'Photographic journey through Asia' - Aga Cebula5. Jul - 18. Jul 14 / ended POSK Gallery
10 - 9pm
Aga Cebula - 'Photographic journey through Asia'
‘Photographic Journey through Asia by Aga Cebula' is a photographic documentation of Aga’s trips to South East Asia in 2013 and 2014. The exhibition is divided into three parts:
1. Becoming a Buddhist Monk Ceremony in Began, Myanmar (2014)
Myanmar is a profoundly Buddhist country and almost 90% of its population define themselves as Buddhist. Monks (Bhikkhu) are highly esteemed people, responsible for preserving Buddha's teaching and guiding Buddhist followers.
The path to becoming a monk usually starts around the age of seven with the initiation ceremony called Shinbyu, which has been practised for over 2500 years. The central part of Shinbyu is a procession to the temple with the boys dressed in silk, shielded from the sun by an umbrella and led on horseback by an orchestral band. The family, parents, sisters and the rest of the guests wearing their best clothes complete the procession. Eventually a banquet is prepared and everyone is welcomed to the feast.
Aga’s photographs document the day of the ceremony from the early hours of the morning until sunset.
2. Cambodian Living Arts Commission (Charity work, 2013)
Before the Khmer Rouge era, Cambodia was home to some of the most diverse and abundant arts and culture in Southeast Asia. Music, dance, theatre and cinema flowed strongly through the blood of the Cambodian people. There were singers on every corner, musicians in every village - art flourished. But in the years between 1975 and 1979, the Khmer Rouge brought a devastating end to all of that. It is estimated that during those years, 2 million Cambodians died from execution, starvation and overwork. It is also believed that among the dead were 90% percent of Cambodia’s artists, particularly musician, who were specifically targeted for execution.
After the fall of the Khmer Rouge, this human and cultural tragedy was compounded by two subsequent decades of crippling economic hardship. Of the Master Artists that survived, few could make a living by performing or teaching.
Since 1998 Cambodian Living Arts has been helping Cambodia’s surviving Master Artists to rebuild their lives and pass on their knowledge to the next generation. CLA acquire instruments, rent teaching spaces and pay them a salary.
Aga’s work for Cambodian Living Arts was to document the process of passing on the knowledge to the next generation of Cambodian artists.
3. Datuk Chachar festival in Malacca, Malaysia (2013)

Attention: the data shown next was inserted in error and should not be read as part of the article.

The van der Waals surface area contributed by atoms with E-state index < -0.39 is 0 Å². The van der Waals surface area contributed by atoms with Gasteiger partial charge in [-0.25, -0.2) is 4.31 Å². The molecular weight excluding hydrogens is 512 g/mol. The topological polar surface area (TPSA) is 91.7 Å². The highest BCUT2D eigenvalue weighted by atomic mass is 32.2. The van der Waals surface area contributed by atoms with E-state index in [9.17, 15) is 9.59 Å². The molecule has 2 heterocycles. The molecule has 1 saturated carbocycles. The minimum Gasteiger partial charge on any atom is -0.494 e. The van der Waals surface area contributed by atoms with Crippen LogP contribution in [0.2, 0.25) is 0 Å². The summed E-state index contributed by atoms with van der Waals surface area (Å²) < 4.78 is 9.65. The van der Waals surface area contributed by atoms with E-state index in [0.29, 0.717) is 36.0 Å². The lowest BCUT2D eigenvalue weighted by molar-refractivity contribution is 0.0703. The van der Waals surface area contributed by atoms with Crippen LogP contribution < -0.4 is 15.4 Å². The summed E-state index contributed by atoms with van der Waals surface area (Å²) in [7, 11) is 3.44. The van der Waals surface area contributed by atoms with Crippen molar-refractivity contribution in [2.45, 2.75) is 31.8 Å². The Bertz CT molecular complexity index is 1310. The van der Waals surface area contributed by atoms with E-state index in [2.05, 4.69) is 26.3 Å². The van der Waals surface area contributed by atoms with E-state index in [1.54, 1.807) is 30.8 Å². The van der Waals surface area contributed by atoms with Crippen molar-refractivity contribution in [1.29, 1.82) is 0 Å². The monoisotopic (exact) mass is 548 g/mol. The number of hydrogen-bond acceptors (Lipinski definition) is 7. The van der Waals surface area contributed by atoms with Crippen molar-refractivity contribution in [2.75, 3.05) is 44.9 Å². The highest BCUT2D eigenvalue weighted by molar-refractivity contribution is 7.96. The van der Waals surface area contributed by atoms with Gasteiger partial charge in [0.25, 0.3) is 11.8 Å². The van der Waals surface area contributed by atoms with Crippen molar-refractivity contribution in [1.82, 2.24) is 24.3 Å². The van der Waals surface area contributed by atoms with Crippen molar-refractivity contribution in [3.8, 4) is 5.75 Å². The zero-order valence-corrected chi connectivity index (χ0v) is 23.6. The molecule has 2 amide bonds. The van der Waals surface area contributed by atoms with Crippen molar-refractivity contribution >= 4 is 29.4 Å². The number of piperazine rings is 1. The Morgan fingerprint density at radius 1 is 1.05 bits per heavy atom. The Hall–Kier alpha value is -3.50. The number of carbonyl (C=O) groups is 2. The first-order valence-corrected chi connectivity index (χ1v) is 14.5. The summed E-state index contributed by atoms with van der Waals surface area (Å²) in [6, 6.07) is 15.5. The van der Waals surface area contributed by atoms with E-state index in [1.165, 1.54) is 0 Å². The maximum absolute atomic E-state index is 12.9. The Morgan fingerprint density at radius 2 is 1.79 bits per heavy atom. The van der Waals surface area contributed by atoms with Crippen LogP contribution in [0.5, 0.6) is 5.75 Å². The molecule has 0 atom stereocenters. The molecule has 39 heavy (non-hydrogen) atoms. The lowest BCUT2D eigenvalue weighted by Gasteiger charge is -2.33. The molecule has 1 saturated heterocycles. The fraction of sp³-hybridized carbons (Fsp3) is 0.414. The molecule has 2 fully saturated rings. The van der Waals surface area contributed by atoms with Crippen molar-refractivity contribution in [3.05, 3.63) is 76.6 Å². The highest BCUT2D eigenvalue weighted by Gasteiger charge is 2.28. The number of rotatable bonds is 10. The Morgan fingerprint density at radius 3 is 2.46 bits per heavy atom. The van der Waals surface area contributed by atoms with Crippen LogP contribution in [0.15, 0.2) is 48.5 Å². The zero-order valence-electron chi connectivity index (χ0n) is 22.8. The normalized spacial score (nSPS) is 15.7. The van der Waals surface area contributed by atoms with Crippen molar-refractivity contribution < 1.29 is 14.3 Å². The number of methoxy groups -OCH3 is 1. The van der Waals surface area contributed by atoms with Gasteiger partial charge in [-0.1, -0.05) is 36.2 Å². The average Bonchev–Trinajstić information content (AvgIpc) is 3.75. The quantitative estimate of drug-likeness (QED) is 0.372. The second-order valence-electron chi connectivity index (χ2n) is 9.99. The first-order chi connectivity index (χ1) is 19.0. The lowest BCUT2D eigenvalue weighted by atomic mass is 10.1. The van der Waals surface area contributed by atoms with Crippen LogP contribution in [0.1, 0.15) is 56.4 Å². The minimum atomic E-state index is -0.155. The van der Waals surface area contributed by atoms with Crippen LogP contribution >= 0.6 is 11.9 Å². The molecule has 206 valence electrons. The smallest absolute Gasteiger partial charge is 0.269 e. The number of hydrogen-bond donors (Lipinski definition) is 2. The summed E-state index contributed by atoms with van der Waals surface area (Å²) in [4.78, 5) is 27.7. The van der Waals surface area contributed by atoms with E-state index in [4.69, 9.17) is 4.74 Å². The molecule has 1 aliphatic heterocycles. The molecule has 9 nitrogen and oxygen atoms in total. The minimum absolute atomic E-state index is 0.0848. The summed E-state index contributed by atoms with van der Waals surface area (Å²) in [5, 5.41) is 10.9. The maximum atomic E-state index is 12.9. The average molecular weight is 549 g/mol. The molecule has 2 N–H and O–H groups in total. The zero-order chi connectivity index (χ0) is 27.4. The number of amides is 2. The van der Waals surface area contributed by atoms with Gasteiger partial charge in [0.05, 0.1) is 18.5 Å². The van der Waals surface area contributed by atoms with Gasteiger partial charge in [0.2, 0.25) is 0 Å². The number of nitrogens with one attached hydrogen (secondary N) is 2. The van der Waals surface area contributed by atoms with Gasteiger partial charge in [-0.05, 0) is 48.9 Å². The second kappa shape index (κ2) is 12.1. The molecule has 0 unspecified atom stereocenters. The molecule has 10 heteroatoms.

Datuk Chachar is an annual Hindu festival in Malacca, dedicated to the goddess Mariamman to give thanks for answered prayers. Those taking part, while in a trance, skewer their flesh with needles or enormous fish hooks and claim this is all happening without pain.
The ceremony starts with loud drumming signals from inside the Sri Poyyatha Vinayagar Moorthi temple. Then the temple elders poke long needles or enormous fish hooks through the flesh of young men who are clearly in a religious trance. There seems to be no blood but the process is extremely painful and disturbing to watch.
Next comes the procession – a five kilometre walk to a sister temple. Some of the participants pull chariots carrying images of gods, using ropes attached to their bodies by hooks in their flesh. Officially this is a joyous event.
About the artist:
Aga Cebula was born in Poland in 1976. She grew up in Radom, an industrial city 80 miles south of Warsaw. In 1996 she graduated from nursing college and started working in the Clinical Hospital in Warsaw.
While assisting during operations she developed her own way of looking at patients, whom she saw as silent and static objects that are not aware of what is happening around them. From that perspective they were treated more as objects, centrally placed in the space of an operating theatre, rather than human beings with feelings and emotions. This fascination with the human body and its relationship to the environment and space around it has stayed with her since then.
After 2 years she changed careers and worked in a graphic design studio in Warsaw until 2002, when she permanently moved to London to study photography. In the meantime she gained a degree in Environmental Studies from Radom Polytechnic.
Aga arrived in London with a clear aim - to study arts, especially photography. Since her arrival she has worked as a nurse in a nursing home and committed herself to developing her photographic skills. In 2008 she enrolled on Kingston University BA Photography course, which she completed in 2011, gaining a First Class Honours Degree.
In Aga’s initial work she attempted to explore the relationship between body and space. During photo sessions she would assume roles as both photographer and model. She was fascinated with dilapidated, condemned and imagination-rich spaces often arranging herself as part of the environment.
Since graduating from university Aga has been exploring travel photography, focusing on South East Asia. She continues to combine photography with work in the Caring profession.
Aga lives and works in London, UK.
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